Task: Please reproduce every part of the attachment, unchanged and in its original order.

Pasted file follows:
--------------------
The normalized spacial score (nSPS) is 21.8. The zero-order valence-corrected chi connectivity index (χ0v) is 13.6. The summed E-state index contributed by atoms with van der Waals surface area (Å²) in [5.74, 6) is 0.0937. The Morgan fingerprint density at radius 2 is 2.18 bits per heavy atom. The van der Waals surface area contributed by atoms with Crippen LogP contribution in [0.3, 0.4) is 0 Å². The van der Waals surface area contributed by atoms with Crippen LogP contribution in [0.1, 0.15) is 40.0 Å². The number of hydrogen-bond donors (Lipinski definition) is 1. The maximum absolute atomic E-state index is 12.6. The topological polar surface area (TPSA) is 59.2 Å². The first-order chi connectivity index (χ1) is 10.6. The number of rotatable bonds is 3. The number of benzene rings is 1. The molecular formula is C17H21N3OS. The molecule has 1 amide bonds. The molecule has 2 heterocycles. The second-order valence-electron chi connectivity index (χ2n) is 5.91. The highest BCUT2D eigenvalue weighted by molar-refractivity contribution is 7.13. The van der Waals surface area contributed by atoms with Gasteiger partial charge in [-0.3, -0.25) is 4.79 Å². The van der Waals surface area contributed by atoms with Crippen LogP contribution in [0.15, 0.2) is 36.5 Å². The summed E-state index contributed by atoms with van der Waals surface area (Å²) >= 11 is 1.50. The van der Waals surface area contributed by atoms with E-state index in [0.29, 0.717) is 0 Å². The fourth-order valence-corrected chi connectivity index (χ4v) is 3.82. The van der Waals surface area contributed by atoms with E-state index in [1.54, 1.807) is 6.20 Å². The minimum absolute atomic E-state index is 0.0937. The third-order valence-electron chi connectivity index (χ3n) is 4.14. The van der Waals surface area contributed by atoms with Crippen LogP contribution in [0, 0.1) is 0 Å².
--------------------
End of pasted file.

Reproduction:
The normalized spacial score (nSPS) is 21.8. The zero-order valence-corrected chi connectivity index (χ0v) is 13.6. The summed E-state index contributed by atoms with van der Waals surface area (Å²) in [5.74, 6) is 0.0937. The Morgan fingerprint density at radius 2 is 2.18 bits per heavy atom. The van der Waals surface area contributed by atoms with Crippen LogP contribution in [0.3, 0.4) is 0 Å². The van der Waals surface area contributed by atoms with Crippen LogP contribution in [0.1, 0.15) is 40.0 Å². The number of hydrogen-bond donors (Lipinski definition) is 1. The maximum absolute atomic E-state index is 12.6. The topological polar surface area (TPSA) is 59.2 Å². The first-order chi connectivity index (χ1) is 10.6. The number of rotatable bonds is 3. The number of benzene rings is 1. The molecular formula is C17H21N3OS. The molecule has 1 amide bonds. The molecule has 2 heterocycles. The second-order valence-electron chi connectivity index (χ2n) is 5.91. The highest BCUT2D eigenvalue weighted by molar-refractivity contribution is 7.13. The van der Waals surface area contributed by atoms with Gasteiger partial charge in [-0.3, -0.25) is 4.79 Å². The van der Waals surface area contributed by atoms with Crippen LogP contribution in [0.15, 0.2) is 36.5 Å². The summed E-state index contributed by atoms with van der Waals surface area (Å²) >= 11 is 1.50. The van der Waals surface area contributed by atoms with E-state index in [0.29, 0.717) is 0 Å². The fourth-order valence-corrected chi connectivity index (χ4v) is 3.82. The van der Waals surface area contributed by atoms with E-state index in [1.54, 1.807) is 6.20 Å². The minimum absolute atomic E-state index is 0.0937. The third-order valence-electron chi connectivity index (χ3n) is 4.14. The van der Waals surface area contributed by atoms with Crippen LogP contribution in [0, 0.1) is 0 Å².